1. Duchamp in the Field (of the Sign) of Sex


The issue of the journal October is dated Autumn 1979.

It opens with the English translation of an article by Hubert Damisch, the title of which is sufficiently polyvalent for it to take on a programmatic status over and above Duchamp’s well-known interest in the game of chess: ‘The Duchamp Defense’.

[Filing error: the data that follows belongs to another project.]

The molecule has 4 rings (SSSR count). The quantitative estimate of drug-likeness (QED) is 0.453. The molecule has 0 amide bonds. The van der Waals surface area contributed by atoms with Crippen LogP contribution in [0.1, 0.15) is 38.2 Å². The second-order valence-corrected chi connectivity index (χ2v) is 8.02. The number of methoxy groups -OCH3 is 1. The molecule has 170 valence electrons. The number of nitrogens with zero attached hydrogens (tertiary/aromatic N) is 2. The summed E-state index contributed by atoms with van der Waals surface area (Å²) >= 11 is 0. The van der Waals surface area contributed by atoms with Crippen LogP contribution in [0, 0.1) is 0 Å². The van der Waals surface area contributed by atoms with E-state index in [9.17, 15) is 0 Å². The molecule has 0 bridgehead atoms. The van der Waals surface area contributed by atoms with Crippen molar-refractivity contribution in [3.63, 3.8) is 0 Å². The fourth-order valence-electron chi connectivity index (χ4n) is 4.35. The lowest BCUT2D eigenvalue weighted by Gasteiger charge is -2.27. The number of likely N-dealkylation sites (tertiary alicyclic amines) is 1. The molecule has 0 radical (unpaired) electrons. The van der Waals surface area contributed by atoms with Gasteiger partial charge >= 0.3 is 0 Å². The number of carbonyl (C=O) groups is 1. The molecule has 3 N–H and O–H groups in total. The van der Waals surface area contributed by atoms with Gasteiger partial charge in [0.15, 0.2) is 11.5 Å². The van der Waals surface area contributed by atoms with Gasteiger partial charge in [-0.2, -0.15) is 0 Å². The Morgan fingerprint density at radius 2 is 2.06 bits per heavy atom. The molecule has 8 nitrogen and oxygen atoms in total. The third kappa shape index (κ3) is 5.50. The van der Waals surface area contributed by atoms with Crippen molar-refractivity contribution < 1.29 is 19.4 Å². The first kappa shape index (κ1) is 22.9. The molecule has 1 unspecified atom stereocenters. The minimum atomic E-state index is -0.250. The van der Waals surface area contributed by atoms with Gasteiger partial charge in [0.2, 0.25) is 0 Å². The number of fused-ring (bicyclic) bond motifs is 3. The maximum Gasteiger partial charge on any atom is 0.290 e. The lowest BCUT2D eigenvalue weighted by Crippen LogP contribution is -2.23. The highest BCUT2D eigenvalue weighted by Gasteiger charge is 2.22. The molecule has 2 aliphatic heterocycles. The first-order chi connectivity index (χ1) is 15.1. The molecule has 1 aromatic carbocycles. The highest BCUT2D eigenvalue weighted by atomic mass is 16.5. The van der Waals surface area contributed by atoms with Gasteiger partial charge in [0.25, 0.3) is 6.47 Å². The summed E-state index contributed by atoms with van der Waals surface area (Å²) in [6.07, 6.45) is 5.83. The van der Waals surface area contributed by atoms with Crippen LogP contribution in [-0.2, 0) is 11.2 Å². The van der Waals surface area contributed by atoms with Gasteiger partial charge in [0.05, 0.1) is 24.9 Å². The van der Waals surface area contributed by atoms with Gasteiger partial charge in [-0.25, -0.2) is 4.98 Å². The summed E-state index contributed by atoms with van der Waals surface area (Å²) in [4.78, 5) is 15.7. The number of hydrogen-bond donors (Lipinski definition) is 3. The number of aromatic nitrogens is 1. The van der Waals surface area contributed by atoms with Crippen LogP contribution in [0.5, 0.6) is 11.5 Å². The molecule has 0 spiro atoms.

For what is defended in this editorial is not Duchamp (and his strategy of the de-definition of art by other means): the conceptual historicisation of the readymade and the anti-aesthetic impulse that accompanies it in the wake of the Green Box is a process that has been underway for some time, laying the foundations for an institution al and experimental critique in a field not yet unanimously agreed upon calling itself ‘contemporary art’. No, what the editors of October Rosalind Krauss and Annette Michelson will defend, as they must here at the end of the post-1968 decade, is the multiplicity of artistic practices that have broken with all the canons and all the medium-specific disciplines that had maintained the ontology of art in continuity with aesthetics—because ‘in so far as it has been understood to be inseparable from its specific practices, the very notion of art itself appears compromised’. Now, according to the editors’ logic here, Duchamp appears not as the ideal curator (and ideas man) of this moment of a ‘break’ whose genealogy in fact goes back to the first ‘speculation’ (dated 1913) in the infinitive of the White Box (‘Can one make works that would not be “of art”?’); instead, in their defence become strategic counterattack, he is the anticipative symptom or prototype of the differential temporality of the ’68 years, years which served to render visible and legible the advanced nature of his ‘delay’ qua operational fiction of the emancipation of art (playing on the ambivalence of the genitive)from the artistic institution and the status of the object, to which he will finally add his ‘replicas’…of readymades.…